To study the layout and planting of Kitchen Garden

Horticulture Guruji

Exercise 2

To study the layout and planting of Kitchen garden

HORT 211

Vegetables are grown in areas surrounding the house for fresh supply to the kitchen for family consumption. The main purpose of kitchen or home gardens is to provide the family’s daily requirement with fresh vegetables rich in nutrients and energy. There is to be more or less a continuous supply of a variety of vegetables throughout the year according to the season. It also provides recreation and exercise, especially for ladies. In addition to the above, home garden can reduce family expenditure and improve the standard of living.

Table 1. The cropping pattern of the kitchen/nutrition garden

Plot No.

Vegetables and period

Vegetables and period

Vegetables and period


Cabbage (October-February)

Cowpea (March- June)

Fenugreek (August- September)


Okra (September–December)

French bean (January -March)

Carrot (June –July)


Chilli (June-May)

Garlic (June-December)

Radish (June-July)


Peas (September –November)

Tomato (December –March)

Okra (April –June)


Carrot (September –November)

French bean (December -April)

Cucumber (May –July)


Capsicum (September –December)

French bean (January -April)

Cucumber (May-August)


Beetroot (September –December)

Cabbage (December –March)

Cluster bean (April –July)


Potato (November- February)

Amaranthus (November –April)

Cowpea (May –April)


Sweet potato (August –September)

Brinjal (January -February)

Carrot (June –July)


Palak (September –November)

Capsicum (January – February)

Radish (June –August)


  1. The kitchen garden is the best means of recreation and exercise
  2. Kitchen garden lowers the vegetable bill: In the kitchen garden, there is no transportation charge and middlemen’s share which greatly adds to the price paid by the consumers in purchasing vegetables from the market.
  3. It secures enough vegetables within the means of all classes at a very cheap rate.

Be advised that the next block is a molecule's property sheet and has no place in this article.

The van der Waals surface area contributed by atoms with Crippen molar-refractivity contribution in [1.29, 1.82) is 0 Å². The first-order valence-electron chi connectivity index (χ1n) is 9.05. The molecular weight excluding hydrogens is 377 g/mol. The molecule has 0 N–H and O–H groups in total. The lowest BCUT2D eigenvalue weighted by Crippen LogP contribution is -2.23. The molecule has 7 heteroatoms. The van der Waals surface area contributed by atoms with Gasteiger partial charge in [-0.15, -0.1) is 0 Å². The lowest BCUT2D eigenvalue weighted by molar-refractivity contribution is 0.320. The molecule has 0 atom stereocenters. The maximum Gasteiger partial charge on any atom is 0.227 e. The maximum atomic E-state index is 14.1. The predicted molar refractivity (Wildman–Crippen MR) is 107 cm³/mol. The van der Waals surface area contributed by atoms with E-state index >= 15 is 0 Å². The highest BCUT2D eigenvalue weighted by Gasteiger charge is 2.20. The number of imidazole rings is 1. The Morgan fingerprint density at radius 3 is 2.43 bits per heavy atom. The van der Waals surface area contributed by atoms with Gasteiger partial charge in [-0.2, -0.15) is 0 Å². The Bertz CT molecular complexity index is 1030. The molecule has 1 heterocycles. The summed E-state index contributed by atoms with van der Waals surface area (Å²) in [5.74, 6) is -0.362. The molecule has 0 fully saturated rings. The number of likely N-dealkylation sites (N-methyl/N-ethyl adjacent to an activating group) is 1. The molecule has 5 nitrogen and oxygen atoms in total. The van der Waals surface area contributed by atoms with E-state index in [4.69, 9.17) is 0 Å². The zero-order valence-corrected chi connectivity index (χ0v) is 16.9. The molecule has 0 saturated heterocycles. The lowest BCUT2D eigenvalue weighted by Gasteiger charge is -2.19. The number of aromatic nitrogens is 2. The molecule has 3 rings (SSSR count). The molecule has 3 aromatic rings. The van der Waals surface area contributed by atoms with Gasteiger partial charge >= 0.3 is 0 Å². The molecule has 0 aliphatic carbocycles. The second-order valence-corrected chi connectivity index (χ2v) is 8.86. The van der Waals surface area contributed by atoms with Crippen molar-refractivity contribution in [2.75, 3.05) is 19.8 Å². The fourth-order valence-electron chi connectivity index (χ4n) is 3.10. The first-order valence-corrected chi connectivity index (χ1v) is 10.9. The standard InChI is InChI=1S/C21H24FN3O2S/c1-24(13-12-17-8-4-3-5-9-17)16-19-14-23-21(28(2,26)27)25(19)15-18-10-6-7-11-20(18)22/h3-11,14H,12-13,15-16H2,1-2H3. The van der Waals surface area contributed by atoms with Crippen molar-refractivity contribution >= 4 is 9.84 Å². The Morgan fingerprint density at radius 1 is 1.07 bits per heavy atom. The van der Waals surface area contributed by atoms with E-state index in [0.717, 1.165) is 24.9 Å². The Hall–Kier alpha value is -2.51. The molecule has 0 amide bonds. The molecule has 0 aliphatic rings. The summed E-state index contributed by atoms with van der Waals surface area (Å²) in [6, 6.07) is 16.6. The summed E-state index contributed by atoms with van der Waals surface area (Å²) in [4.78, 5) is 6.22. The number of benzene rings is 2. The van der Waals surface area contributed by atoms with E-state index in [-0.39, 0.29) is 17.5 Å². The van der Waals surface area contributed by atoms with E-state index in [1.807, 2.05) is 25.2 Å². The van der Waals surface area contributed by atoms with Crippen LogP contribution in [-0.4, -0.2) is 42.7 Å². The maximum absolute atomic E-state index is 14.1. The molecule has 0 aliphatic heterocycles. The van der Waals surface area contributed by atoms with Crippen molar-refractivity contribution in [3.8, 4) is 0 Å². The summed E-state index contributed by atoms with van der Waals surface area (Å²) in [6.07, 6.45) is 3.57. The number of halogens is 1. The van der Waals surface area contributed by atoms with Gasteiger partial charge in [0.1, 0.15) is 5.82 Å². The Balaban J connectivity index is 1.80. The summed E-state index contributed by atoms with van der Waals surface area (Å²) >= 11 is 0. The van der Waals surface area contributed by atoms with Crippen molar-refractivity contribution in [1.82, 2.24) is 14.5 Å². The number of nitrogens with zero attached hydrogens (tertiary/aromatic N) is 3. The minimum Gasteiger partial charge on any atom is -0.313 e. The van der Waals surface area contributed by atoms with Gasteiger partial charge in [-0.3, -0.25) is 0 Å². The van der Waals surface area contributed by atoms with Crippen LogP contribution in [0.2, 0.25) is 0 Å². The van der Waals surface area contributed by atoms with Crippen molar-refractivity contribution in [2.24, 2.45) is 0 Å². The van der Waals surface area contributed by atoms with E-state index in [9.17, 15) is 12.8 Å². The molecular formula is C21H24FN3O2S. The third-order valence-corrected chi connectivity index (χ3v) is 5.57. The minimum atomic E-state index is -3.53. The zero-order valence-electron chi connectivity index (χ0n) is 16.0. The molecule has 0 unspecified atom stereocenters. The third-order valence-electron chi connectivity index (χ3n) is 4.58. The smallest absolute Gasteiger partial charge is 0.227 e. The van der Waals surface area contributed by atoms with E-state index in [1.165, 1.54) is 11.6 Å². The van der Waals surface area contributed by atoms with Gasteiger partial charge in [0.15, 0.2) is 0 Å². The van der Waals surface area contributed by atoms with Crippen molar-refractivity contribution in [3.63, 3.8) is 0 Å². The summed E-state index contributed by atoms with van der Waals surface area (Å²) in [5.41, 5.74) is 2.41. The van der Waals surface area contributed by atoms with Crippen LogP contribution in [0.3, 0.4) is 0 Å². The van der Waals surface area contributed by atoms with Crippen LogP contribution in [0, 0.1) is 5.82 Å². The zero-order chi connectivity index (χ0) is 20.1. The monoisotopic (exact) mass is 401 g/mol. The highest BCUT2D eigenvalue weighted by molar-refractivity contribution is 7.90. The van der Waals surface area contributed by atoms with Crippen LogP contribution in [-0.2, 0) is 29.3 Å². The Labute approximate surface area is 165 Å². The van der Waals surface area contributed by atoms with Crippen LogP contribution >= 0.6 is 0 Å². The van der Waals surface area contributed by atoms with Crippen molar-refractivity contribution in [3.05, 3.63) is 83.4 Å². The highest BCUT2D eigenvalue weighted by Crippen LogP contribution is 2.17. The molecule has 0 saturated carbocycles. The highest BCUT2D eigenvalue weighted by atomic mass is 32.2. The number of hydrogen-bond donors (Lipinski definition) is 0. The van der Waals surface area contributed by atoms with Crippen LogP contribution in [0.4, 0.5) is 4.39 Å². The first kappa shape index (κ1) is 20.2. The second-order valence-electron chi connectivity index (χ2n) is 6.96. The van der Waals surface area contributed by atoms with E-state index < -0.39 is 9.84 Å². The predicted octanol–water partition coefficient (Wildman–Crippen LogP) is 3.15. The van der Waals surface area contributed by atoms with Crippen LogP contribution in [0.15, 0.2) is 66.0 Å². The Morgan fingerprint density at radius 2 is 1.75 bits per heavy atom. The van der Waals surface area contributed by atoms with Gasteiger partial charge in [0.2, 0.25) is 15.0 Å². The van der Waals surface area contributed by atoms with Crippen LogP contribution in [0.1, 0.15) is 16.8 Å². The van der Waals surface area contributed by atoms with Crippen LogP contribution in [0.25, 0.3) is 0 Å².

4. The cost of raising the vegetables in the kitchen garden through one’s own labour is far less than what a family spends on vegetables in the market.
  5. Vegetables grown in the kitchen garden are nutritious, fresh and are not liable to infection with germs occurring in unsanitary markets.
  6. Better utilization of available surrounding land, kitchen waste, and kitchen water.

Planning and management


Land size depends on the number of persons to be supplied with vegetables. An area of 250 sq.m can supply vegetables for a family of five members.


As far as possible the kitchen garden should be located near the house, especially in the back of the kitchen room. The soil should be preferably loam or sandy loam, well-drained with rich in organic matter and nutrients.

Arrangement of crops

Perennials and fruit crops should be on one side or at one end of the garden, in such a way that they should not obstruct field preparation and intercultivation. Cucurbitaceous and other vine vegetables should be grown near the fence. Quick-growing plants should be planted in continuous rows as per our plan of supply of vegetables throughout the year.


FYM or compost is best suited for kitchen garden. For the best growth and development of crops chemical fertilizers are also used in addition to kitchen waste.


As and when required, take up weeding, staking, thinning, earthing up, etc., for good growth and development of vegetable crops.


Plants should be irrigated regularly

Control of pests and diseases

 Plant protection measures based on the need are taken up at appropriate intervals to control respective pests/diseases.


Generally, harvesting is done at the right stage in order to get quality products according to requirements.

All Types of Horticultural Crops